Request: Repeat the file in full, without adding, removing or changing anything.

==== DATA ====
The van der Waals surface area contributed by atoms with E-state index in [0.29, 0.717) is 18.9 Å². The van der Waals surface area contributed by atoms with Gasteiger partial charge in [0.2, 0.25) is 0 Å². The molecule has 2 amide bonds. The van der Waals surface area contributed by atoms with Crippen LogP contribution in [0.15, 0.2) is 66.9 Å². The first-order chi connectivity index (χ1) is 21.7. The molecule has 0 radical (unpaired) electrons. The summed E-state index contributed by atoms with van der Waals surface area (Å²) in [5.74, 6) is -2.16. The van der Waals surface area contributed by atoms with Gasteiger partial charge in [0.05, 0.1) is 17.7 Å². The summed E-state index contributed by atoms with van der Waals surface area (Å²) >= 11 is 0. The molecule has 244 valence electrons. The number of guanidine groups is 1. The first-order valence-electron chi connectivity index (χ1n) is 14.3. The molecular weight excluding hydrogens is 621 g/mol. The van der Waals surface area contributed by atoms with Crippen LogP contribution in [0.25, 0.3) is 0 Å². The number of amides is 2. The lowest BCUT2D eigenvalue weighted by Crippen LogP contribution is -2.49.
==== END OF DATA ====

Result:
The van der Waals surface area contributed by atoms with E-state index in [0.29, 0.717) is 18.9 Å². The van der Waals surface area contributed by atoms with Gasteiger partial charge in [0.2, 0.25) is 0 Å². The molecule has 2 amide bonds. The van der Waals surface area contributed by atoms with Crippen LogP contribution in [0.15, 0.2) is 66.9 Å². The first-order chi connectivity index (χ1) is 21.7. The molecule has 0 radical (unpaired) electrons. The summed E-state index contributed by atoms with van der Waals surface area (Å²) in [5.74, 6) is -2.16. The van der Waals surface area contributed by atoms with Gasteiger partial charge in [0.05, 0.1) is 17.7 Å². The summed E-state index contributed by atoms with van der Waals surface area (Å²) >= 11 is 0. The molecule has 244 valence electrons. The number of guanidine groups is 1. The first-order valence-electron chi connectivity index (χ1n) is 14.3. The molecular weight excluding hydrogens is 621 g/mol. The van der Waals surface area contributed by atoms with Crippen LogP contribution in [0.25, 0.3) is 0 Å². The number of amides is 2. The lowest BCUT2D eigenvalue weighted by Crippen LogP contribution is -2.49.